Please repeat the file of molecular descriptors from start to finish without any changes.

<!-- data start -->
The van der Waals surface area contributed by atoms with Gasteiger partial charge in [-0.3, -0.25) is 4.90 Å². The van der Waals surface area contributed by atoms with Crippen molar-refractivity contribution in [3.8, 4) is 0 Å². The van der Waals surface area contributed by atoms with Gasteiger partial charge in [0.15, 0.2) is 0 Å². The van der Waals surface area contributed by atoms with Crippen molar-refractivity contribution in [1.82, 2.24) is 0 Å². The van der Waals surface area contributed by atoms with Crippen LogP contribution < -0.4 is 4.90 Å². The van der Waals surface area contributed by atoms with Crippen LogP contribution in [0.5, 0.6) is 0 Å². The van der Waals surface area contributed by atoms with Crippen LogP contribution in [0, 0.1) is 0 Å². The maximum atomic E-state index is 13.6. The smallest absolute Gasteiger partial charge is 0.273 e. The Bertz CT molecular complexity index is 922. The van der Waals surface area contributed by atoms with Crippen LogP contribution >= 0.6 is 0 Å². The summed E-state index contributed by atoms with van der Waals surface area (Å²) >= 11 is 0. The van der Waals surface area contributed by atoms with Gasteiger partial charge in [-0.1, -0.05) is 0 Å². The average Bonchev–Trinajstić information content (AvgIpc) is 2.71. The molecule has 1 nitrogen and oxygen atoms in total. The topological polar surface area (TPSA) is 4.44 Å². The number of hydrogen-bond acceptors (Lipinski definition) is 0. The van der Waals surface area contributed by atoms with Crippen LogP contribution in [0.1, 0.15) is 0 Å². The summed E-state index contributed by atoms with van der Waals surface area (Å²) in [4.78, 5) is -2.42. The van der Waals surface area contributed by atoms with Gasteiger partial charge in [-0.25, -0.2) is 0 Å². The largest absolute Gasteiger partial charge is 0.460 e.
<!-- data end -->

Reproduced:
The van der Waals surface area contributed by atoms with Gasteiger partial charge in [-0.3, -0.25) is 4.90 Å². The van der Waals surface area contributed by atoms with Crippen molar-refractivity contribution in [3.8, 4) is 0 Å². The van der Waals surface area contributed by atoms with Gasteiger partial charge in [0.15, 0.2) is 0 Å². The van der Waals surface area contributed by atoms with Crippen molar-refractivity contribution in [1.82, 2.24) is 0 Å². The van der Waals surface area contributed by atoms with Crippen LogP contribution < -0.4 is 4.90 Å². The van der Waals surface area contributed by atoms with Crippen LogP contribution in [0.5, 0.6) is 0 Å². The van der Waals surface area contributed by atoms with Crippen LogP contribution in [0, 0.1) is 0 Å². The maximum atomic E-state index is 13.6. The smallest absolute Gasteiger partial charge is 0.273 e. The Bertz CT molecular complexity index is 922. The van der Waals surface area contributed by atoms with Crippen LogP contribution >= 0.6 is 0 Å². The summed E-state index contributed by atoms with van der Waals surface area (Å²) >= 11 is 0. The van der Waals surface area contributed by atoms with Gasteiger partial charge in [-0.1, -0.05) is 0 Å². The average Bonchev–Trinajstić information content (AvgIpc) is 2.71. The molecule has 1 nitrogen and oxygen atoms in total. The topological polar surface area (TPSA) is 4.44 Å². The number of hydrogen-bond acceptors (Lipinski definition) is 0. The van der Waals surface area contributed by atoms with Crippen LogP contribution in [0.1, 0.15) is 0 Å². The summed E-state index contributed by atoms with van der Waals surface area (Å²) in [4.78, 5) is -2.42. The van der Waals surface area contributed by atoms with Gasteiger partial charge in [-0.25, -0.2) is 0 Å². The largest absolute Gasteiger partial charge is 0.460 e.